In the late 18th century the traditional design of Chinese porcelain shifted to cater to Western clients. Direct American trade with the Chinese began in 1784 after the Revolutionary War, and by 1800 nearly 60 million pieces of Chinese porcelain had been imported to America. The Hammond–Harwood House collection contains more than 350 pieces of porcelain, 86% of which is Chinese export, including this decorative urn made for the Western market.
The urn has pistol handles and an acorn finial. It is made of a hard paste that was developed by the Chinese over 1000 years ago. The clay is fired at a very high temperature which creates a glassy form. Italian engraver Stefano Della Bella (1610-1664) created this urn shape when he was working for the Grand Duke of Tuscany, Ferdinand II de Medici (1610-1670). The model is derived from classical funerary urns, however later urns were created purely for aesthetic reasons and serve no purpose other than to delight the viewer.
Scottish-born designer Robert Adam (1728-1792) helped popularize the neoclassical style in England that influenced everything from architecture and clothing to the decorative arts. Adam and his English contemporaries were inspired by the excavations at Pompeii and trips to Italy. The Italian urn designs by Stefano Della Bella were published in England during a time scholars now refer to as “Vasemania” in the late 18th century. This classical shape was then reproduced by potter Josiah Wedgwood. The Chinese copied the Wedgwood model in their wares starting in 1790.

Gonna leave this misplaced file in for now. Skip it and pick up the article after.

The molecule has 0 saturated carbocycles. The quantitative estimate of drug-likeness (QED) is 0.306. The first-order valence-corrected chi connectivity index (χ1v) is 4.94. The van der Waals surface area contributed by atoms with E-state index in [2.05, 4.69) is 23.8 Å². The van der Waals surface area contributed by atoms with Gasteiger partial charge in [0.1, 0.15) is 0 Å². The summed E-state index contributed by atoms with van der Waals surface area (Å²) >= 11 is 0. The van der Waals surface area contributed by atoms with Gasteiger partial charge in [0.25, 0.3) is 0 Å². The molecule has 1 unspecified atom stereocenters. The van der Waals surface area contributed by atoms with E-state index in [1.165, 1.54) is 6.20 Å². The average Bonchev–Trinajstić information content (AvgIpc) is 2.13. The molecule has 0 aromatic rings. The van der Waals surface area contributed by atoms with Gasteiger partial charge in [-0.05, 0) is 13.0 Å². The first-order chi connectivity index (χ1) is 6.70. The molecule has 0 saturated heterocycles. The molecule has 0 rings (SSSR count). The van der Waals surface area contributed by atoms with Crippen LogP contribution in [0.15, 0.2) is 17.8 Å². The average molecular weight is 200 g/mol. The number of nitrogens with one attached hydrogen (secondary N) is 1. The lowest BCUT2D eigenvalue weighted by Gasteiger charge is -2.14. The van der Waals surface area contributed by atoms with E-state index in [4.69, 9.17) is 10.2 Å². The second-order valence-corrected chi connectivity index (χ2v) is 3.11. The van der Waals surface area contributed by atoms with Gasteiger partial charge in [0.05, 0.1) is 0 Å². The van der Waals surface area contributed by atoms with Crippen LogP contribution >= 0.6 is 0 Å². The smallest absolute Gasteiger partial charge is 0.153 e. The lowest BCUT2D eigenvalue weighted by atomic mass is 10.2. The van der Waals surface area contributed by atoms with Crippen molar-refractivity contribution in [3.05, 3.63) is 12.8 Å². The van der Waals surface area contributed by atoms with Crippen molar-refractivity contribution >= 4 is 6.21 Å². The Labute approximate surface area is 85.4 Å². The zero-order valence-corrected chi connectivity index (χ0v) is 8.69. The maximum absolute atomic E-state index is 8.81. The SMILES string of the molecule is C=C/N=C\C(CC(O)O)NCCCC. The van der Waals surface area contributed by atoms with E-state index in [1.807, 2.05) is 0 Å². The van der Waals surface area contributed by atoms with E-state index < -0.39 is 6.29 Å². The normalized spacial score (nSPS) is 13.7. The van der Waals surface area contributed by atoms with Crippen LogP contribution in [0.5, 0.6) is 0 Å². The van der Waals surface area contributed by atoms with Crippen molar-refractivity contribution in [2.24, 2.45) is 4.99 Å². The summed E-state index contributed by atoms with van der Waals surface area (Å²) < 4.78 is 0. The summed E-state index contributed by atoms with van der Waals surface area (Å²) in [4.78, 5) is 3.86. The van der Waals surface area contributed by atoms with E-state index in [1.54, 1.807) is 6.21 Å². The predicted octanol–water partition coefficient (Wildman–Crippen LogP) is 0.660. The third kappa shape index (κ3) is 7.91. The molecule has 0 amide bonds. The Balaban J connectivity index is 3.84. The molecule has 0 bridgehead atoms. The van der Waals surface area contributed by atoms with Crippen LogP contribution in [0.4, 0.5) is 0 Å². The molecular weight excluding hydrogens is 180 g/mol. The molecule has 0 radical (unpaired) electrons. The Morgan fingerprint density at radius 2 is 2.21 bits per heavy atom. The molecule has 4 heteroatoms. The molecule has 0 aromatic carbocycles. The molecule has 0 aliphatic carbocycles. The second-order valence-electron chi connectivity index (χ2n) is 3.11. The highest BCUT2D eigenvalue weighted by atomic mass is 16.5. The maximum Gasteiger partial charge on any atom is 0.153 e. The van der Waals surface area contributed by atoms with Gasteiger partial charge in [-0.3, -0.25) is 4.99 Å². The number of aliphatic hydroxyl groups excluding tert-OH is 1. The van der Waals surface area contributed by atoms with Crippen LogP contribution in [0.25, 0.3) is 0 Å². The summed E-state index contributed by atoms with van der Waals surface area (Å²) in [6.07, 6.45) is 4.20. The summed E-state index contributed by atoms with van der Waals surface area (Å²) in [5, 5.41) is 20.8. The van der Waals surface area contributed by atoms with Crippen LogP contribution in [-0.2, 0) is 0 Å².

The shape of the urn was especially popular in American homes from 1790 to 1815, and certainly the Loockermans who lived at Hammond–Harwood House could have had a piece like this. The oval medallion frequently contained a landscape in sepia, like the one at Hammond–Harwood House, modeled after a British landscape engraving. The base of the urns was often stylized to look like faux marble.
On Saturday May 15 the Hammond–Harwood House is hosting an in person event Time for Tea: Exploring the Chinese export porcelain collection with a Traditional Tea Ceremony. We invite participants to partake in a tea ceremony with social tea and also enjoy a short curator’s talk on the Chinese export porcelain collection. This event is free and open to the public as part of our Winifred Gordon Art & Wellness Series. Space is limited so please call to reserve.
By Rachel Lovett Curator & Assistant Director